There are also anxieties about the big portals taking feeds from online and ‘slim service’ agents or aggregators, which virtually amount to private sales. However, Ed Mead believes this is unlikely to be a major problem; five per cent of sales have always been private, he reckons, and that proportion probably won’t grow – most people still want the hand-holding that an agent provides.
Control of data is also frequently quoted by agents as a major concern; James Wyatt goes as far as saying that “saving money is a by-product. It’s really about control.”
Ed Mead believes that agents made a huge mistake in selling PrimeLocation; “We sold the right to control our data,” he says, and notes that it’s now Rightmove that makes the headlines with its house price index, and not estate agents or NFoPP. (He dislikes what he calls the “irresponsible hype” of an asking-price based index in any case, saying “asking prices are a measure of people’s greed rather than house prices actually being paid.”)
If all we’re talking about is listings details and a few photographs, then it’s difficult to sympathise. But David Carlisle, PR and social content manager at Property Network, says if agents really ‘got’ Big Data, and the way data can be used to identify target markets and customers, they’d realise what they are missing out on. Other sectors are far ahead in making data work for them, he says. And while agencies might not see the value of their data now, they are right to be concerned about retaining control of it. However, agents will still pay Agents Mutual to take their data. Rhys Davies says if they really valued their data, they wouldn’t be doing so. “We value this data,” he says, “and we believe that paying us to reproduce it is a broken, outdated model.” A fair point.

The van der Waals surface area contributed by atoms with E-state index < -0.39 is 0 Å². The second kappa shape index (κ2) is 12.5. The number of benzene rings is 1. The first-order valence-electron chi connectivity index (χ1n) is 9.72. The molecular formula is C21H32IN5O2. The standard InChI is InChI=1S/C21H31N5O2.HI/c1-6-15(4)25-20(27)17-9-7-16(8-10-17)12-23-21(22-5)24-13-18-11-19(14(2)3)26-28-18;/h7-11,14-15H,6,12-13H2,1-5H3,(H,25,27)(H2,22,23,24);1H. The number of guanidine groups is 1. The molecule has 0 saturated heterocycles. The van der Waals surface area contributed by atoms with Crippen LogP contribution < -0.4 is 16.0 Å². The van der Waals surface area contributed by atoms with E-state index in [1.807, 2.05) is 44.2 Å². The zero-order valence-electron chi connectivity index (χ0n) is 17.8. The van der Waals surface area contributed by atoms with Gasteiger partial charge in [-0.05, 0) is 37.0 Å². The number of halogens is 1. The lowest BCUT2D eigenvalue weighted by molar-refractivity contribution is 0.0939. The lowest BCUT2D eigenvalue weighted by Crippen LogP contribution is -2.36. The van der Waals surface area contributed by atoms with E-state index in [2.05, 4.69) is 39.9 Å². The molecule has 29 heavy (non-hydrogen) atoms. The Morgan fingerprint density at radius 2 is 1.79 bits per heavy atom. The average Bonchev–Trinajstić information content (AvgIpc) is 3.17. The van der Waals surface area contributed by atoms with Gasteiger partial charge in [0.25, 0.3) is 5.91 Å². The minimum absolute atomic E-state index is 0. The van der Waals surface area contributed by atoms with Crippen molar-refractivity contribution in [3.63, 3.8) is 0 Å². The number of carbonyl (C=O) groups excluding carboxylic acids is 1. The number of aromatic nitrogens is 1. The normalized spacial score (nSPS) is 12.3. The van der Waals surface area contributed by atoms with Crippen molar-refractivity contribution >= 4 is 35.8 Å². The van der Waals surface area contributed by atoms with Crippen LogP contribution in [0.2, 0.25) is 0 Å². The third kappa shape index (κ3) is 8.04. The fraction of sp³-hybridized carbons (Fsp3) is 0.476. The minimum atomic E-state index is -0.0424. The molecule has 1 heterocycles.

He still thinks the closed portal is the wrong model, what consumers want is an unbiased, comprehensive search engine rather than“news paper ads on the internet”. That, he says, is where Google was right and AOL was wrong in the search engine space, and that’s why he believes the paid model is not sustainable. (Unfortunately, the history of the UK free portals so far hasn’t been on his side.)
Rightmove and Zoopla now have over 60 per cent of all online property traffic. Do the new arrivals stand a chance – or are agents going to have the same grumbles all over again in ten years’ time?
When it comes to industry support, so far Agents Mutual is doing well. It signed up 1,000 gold member offices by October 2013, reaching its first funding milestone of £3.6m, and now has over £6m in the war chest. It has the backing of major players, including SpicerHaart and Xperience, as well as NFOPP, which killed off its own portal PropertyLive.
Ed Mead says, “We’re seeing 20 agents a day signing up for Gold membership. We’ve got to £6m a year already, so there will be lots of money out there for advertising,” which will be crucial in getting customers to use the portal. He points out that Zoopla went from zero to 30 per cent of the market in just a few years, so there’s no reason Agents Mutual shouldn’t make a splash.
Seeing that it’s handicapped by the duopoly’s market share, Agents Mutual will allow members to advertise on only one other portal. The company has obviously taken advice on whether the exclusion clause will work legally; given its zero market share and the fact that 60 per cent of the market is controlled by the two majors, it’s unlikely that the OFT would support a complaint about uncompetitive behaviour.
Agents who join up have to take a gamble; they’ll have to drop either Rightmove or Zoopla, in favour of an as yet untested portal. Alex Chesterman of Zoopla is amazed that this could be considered as being in an agent’s interest, explaining, “It prevents an agent from optimising their marketing spend.”